Thousands of years ago a glacier melted and deposited the Norber Erratics. Time and erosion then exposed these cuckoo slabs of sandstone and slate. High above the lush farmland of Austwick the vast boulders teeter on tiny limestone plinths. They are one of many examples of the way defining natural events in one era can shape our landscape for millennia.
My visit to the erratics comes at a point of psychological and spiritual recovery. As with many others working in areas massively impacted by COVID-19, events since March altered normal patterns of life. For about 100 days I woke everyday between 4 and 5 am. In the crisis of coronavirus this was part of how life was, in what the British Psychological Society call the active phase. The unbroken days of being in a state perhaps best described as ‘ready alert’; living in a rapidly changing situation, with frequent and sometimes contradictory information, and the need for instant response and action.
Like countless others caught up in these events the virus stimulated emotional need while simultaneously denying consolation. People have been bereaved – but unable to hug; families traumatised but unable to meet; prayer sought, but the faithful denied the opportunity to worship together. Prayer can take place anywhere, but there are places of spiritual significance that matter to many, and sometimes we want to sit among those who pray when we feel least able to pray ourselves.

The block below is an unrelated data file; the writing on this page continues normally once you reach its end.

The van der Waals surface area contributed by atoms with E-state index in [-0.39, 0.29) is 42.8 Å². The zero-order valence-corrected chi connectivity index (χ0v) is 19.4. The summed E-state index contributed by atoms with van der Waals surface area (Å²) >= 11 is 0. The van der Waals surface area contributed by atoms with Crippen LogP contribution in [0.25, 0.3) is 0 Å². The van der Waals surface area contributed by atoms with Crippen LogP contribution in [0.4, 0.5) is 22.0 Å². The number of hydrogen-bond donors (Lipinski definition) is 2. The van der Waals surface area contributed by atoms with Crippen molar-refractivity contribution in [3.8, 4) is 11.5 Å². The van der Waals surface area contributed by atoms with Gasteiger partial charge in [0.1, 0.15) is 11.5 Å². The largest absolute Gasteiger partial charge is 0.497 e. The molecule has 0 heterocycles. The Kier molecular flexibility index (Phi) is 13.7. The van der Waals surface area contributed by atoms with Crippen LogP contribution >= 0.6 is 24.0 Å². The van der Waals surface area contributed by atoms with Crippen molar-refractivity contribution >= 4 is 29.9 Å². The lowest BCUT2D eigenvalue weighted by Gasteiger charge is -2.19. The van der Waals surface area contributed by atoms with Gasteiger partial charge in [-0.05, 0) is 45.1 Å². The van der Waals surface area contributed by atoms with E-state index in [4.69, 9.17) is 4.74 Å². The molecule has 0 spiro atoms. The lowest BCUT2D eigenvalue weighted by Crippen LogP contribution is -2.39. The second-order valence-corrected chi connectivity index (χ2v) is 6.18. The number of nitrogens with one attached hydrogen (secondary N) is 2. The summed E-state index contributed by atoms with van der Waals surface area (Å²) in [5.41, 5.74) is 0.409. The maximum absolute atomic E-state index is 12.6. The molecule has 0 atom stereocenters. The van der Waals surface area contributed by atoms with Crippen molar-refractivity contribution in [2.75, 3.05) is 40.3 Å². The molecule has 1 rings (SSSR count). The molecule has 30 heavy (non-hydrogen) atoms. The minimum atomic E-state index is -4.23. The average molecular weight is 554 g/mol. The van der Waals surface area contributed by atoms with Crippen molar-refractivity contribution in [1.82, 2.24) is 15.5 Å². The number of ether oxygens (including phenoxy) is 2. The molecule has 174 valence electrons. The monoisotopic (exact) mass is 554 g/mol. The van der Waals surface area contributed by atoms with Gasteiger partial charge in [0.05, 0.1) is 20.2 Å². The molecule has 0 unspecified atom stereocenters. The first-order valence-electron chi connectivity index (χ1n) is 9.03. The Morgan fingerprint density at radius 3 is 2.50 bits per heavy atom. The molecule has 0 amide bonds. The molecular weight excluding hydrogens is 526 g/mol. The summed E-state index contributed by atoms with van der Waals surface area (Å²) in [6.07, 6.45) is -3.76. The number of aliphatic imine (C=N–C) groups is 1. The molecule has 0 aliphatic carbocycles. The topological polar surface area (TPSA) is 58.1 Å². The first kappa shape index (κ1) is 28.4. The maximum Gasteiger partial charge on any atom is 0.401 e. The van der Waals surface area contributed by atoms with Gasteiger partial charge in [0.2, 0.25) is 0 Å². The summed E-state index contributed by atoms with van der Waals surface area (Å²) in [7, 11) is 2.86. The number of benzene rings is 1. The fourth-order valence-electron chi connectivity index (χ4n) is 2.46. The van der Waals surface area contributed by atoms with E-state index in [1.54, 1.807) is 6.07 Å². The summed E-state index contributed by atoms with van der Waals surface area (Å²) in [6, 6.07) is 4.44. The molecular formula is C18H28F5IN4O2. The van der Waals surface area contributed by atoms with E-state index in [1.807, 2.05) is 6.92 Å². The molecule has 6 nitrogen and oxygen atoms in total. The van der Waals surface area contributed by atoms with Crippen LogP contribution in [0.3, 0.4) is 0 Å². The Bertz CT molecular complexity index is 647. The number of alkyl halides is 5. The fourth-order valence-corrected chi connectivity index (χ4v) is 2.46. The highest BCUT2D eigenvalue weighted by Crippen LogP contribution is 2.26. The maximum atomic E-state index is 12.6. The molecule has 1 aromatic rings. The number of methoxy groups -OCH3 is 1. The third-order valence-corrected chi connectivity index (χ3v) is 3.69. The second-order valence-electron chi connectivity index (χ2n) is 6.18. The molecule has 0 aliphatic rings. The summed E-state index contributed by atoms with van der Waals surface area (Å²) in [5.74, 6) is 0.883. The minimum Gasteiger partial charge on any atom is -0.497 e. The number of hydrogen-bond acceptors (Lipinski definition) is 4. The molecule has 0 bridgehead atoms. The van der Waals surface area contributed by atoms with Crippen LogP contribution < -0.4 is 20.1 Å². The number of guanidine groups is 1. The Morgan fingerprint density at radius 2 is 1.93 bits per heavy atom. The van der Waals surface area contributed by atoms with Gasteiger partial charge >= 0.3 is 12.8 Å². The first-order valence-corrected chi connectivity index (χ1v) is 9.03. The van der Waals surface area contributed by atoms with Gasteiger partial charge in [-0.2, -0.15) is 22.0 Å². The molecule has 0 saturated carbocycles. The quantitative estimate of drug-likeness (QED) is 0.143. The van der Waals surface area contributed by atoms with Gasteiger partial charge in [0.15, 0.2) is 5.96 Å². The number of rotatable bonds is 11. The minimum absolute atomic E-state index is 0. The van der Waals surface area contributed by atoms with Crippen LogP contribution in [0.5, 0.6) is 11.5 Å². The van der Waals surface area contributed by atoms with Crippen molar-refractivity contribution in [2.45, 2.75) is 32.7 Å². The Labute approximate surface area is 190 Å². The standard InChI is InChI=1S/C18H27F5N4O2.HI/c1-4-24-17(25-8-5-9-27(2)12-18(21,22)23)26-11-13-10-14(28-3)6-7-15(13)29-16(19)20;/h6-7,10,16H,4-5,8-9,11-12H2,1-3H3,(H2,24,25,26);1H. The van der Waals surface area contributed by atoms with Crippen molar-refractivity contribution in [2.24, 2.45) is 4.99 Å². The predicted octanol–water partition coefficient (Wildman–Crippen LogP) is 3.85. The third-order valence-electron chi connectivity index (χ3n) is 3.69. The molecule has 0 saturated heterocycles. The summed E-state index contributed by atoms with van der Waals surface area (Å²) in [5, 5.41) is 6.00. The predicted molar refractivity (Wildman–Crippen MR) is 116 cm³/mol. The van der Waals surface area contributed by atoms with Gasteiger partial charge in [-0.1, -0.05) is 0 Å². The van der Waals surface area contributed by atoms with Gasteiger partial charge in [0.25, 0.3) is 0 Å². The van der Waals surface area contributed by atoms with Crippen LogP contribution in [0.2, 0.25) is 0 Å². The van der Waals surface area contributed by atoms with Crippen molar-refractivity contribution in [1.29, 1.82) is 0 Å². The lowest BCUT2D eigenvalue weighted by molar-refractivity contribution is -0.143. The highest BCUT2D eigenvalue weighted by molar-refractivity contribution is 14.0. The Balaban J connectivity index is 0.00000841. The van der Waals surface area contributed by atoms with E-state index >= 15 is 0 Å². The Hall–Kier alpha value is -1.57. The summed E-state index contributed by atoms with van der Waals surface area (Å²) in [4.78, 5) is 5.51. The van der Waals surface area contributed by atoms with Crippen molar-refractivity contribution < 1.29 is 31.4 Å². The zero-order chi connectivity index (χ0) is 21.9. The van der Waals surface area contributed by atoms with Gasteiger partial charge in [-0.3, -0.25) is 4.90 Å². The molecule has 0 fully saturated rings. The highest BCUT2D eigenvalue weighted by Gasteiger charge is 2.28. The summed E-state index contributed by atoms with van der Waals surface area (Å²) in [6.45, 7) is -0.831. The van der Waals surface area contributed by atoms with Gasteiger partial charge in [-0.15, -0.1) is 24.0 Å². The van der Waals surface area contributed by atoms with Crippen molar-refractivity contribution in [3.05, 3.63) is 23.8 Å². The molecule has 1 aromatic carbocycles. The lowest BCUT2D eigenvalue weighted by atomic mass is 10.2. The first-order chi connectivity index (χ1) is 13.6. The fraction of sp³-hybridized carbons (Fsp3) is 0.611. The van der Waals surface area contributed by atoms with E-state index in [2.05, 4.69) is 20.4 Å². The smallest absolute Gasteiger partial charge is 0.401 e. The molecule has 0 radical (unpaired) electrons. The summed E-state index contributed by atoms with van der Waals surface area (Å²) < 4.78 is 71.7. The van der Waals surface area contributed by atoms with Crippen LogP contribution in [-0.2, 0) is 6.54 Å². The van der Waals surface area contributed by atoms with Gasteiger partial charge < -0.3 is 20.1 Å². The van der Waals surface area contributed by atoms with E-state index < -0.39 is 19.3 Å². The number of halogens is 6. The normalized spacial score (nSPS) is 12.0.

prayer is more than an order of words, the conscious occupation Of the praying mind, or the sound of the voice praying.Eliot, T. S. (1944). Little Gidding. Four Quartets. Collected Poems 1909–1962.
I walked to the erratics during a couple of days away. That should sound a very unsurprising sentence – except that I haven’t stayed away from home for several months and the novelty of the experience, face masks and all, was striking.
Events come in different shapes and sizes. Sometimes they may bring temporary change, like the tug of a breeze on the boughs of a tree. However, if there is a prevailing wind – if the gusts are more often a gale – then nature’s persistence has lasting consequences. It’s something I think of every time I walk from Whitby to Staithes and see the long suffering thorns. Over the years they have been sculpted by the wind into flame-like shapes, their branches drawn out towards the sea.
COVID-19 is a long way from its conclusion. It is a gale that has blown around the globe with astonishing speed, leaving devastated communities and economies in its wake. Already we know that this is more than a troubling breeze. The consequences for individuals, societies and economies will be part of our landscape for decades to come. At the moment it’s hard to discern what new shapes are forming. Only time will tell, but we all have something to offer as we support each other through this storm. Consolations may be interrupted, but the desire for the good of those around has never been stronger. Perhaps we need, now more than ever, to make the effort to communicate that care – in whatever way we can.